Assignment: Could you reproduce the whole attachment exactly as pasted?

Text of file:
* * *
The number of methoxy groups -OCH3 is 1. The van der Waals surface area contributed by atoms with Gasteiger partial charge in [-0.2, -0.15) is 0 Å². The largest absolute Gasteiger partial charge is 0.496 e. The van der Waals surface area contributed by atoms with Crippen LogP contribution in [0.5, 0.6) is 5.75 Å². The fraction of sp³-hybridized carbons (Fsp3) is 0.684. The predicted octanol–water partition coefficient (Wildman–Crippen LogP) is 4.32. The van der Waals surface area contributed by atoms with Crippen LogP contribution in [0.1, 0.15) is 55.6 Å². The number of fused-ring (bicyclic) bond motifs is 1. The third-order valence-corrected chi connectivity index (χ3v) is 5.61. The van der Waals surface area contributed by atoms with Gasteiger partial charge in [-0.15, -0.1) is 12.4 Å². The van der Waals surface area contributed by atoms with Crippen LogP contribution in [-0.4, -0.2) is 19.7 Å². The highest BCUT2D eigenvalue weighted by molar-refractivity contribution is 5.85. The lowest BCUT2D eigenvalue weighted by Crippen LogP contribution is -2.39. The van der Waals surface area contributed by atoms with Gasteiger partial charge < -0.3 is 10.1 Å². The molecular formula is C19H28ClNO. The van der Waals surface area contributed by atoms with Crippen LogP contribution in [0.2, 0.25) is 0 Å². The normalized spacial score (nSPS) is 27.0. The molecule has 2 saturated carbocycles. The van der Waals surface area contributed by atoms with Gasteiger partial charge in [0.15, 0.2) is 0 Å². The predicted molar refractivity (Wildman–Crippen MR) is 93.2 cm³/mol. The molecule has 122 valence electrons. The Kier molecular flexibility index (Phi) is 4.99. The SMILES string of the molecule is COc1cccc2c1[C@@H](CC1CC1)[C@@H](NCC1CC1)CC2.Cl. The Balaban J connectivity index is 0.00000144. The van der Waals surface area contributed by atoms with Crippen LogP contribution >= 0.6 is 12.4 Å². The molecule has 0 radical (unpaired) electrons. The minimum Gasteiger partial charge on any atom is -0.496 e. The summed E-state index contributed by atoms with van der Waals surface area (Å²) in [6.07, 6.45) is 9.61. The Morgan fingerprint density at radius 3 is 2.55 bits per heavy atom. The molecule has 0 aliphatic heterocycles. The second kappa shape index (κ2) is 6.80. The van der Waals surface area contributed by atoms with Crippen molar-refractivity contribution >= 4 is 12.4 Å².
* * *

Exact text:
The number of methoxy groups -OCH3 is 1. The van der Waals surface area contributed by atoms with Gasteiger partial charge in [-0.2, -0.15) is 0 Å². The largest absolute Gasteiger partial charge is 0.496 e. The van der Waals surface area contributed by atoms with Crippen LogP contribution in [0.5, 0.6) is 5.75 Å². The fraction of sp³-hybridized carbons (Fsp3) is 0.684. The predicted octanol–water partition coefficient (Wildman–Crippen LogP) is 4.32. The van der Waals surface area contributed by atoms with Crippen LogP contribution in [0.1, 0.15) is 55.6 Å². The number of fused-ring (bicyclic) bond motifs is 1. The third-order valence-corrected chi connectivity index (χ3v) is 5.61. The van der Waals surface area contributed by atoms with Gasteiger partial charge in [-0.15, -0.1) is 12.4 Å². The van der Waals surface area contributed by atoms with Crippen LogP contribution in [-0.4, -0.2) is 19.7 Å². The highest BCUT2D eigenvalue weighted by molar-refractivity contribution is 5.85. The lowest BCUT2D eigenvalue weighted by Crippen LogP contribution is -2.39. The van der Waals surface area contributed by atoms with Gasteiger partial charge < -0.3 is 10.1 Å². The molecular formula is C19H28ClNO. The van der Waals surface area contributed by atoms with Crippen LogP contribution in [0.2, 0.25) is 0 Å². The normalized spacial score (nSPS) is 27.0. The molecule has 2 saturated carbocycles. The van der Waals surface area contributed by atoms with Gasteiger partial charge in [0.15, 0.2) is 0 Å². The predicted molar refractivity (Wildman–Crippen MR) is 93.2 cm³/mol. The molecule has 122 valence electrons. The Kier molecular flexibility index (Phi) is 4.99. The SMILES string of the molecule is COc1cccc2c1[C@@H](CC1CC1)[C@@H](NCC1CC1)CC2.Cl. The Balaban J connectivity index is 0.00000144. The van der Waals surface area contributed by atoms with Crippen LogP contribution >= 0.6 is 12.4 Å². The molecule has 0 radical (unpaired) electrons. The minimum Gasteiger partial charge on any atom is -0.496 e. The summed E-state index contributed by atoms with van der Waals surface area (Å²) in [6.07, 6.45) is 9.61. The Morgan fingerprint density at radius 3 is 2.55 bits per heavy atom. The molecule has 0 aliphatic heterocycles. The second kappa shape index (κ2) is 6.80. The van der Waals surface area contributed by atoms with Crippen molar-refractivity contribution >= 4 is 12.4 Å².